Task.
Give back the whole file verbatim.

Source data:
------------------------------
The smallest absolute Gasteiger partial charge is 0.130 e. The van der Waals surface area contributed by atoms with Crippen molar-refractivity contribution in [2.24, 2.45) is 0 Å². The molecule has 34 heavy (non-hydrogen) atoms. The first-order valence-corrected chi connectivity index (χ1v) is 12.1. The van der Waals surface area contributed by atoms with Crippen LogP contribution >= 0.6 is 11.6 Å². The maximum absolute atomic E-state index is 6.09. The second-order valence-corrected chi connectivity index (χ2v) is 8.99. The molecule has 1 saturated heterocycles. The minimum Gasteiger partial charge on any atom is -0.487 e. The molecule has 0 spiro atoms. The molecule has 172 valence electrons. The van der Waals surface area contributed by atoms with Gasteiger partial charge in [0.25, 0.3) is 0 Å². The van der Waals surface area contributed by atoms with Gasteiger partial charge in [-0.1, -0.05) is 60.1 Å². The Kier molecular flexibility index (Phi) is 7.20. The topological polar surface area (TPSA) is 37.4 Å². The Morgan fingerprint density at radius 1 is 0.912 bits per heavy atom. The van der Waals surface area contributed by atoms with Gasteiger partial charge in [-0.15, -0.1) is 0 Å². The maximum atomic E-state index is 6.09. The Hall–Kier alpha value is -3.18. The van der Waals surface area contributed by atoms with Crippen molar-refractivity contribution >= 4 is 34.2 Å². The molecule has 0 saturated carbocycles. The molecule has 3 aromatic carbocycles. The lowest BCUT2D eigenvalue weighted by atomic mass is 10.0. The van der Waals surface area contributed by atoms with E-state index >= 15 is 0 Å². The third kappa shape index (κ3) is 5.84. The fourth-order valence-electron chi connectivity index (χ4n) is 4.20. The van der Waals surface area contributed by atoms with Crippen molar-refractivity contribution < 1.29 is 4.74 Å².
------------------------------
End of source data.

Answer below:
The smallest absolute Gasteiger partial charge is 0.130 e. The van der Waals surface area contributed by atoms with Crippen molar-refractivity contribution in [2.24, 2.45) is 0 Å². The molecule has 34 heavy (non-hydrogen) atoms. The first-order valence-corrected chi connectivity index (χ1v) is 12.1. The van der Waals surface area contributed by atoms with Crippen LogP contribution >= 0.6 is 11.6 Å². The maximum absolute atomic E-state index is 6.09. The second-order valence-corrected chi connectivity index (χ2v) is 8.99. The molecule has 1 saturated heterocycles. The minimum Gasteiger partial charge on any atom is -0.487 e. The molecule has 0 spiro atoms. The molecule has 172 valence electrons. The van der Waals surface area contributed by atoms with Gasteiger partial charge in [0.25, 0.3) is 0 Å². The van der Waals surface area contributed by atoms with Gasteiger partial charge in [-0.1, -0.05) is 60.1 Å². The Kier molecular flexibility index (Phi) is 7.20. The topological polar surface area (TPSA) is 37.4 Å². The Morgan fingerprint density at radius 1 is 0.912 bits per heavy atom. The van der Waals surface area contributed by atoms with Gasteiger partial charge in [-0.15, -0.1) is 0 Å². The maximum atomic E-state index is 6.09. The Hall–Kier alpha value is -3.18. The van der Waals surface area contributed by atoms with Crippen molar-refractivity contribution >= 4 is 34.2 Å². The molecule has 0 saturated carbocycles. The molecule has 3 aromatic carbocycles. The lowest BCUT2D eigenvalue weighted by atomic mass is 10.0. The van der Waals surface area contributed by atoms with E-state index >= 15 is 0 Å². The third kappa shape index (κ3) is 5.84. The fourth-order valence-electron chi connectivity index (χ4n) is 4.20. The van der Waals surface area contributed by atoms with Crippen molar-refractivity contribution < 1.29 is 4.74 Å².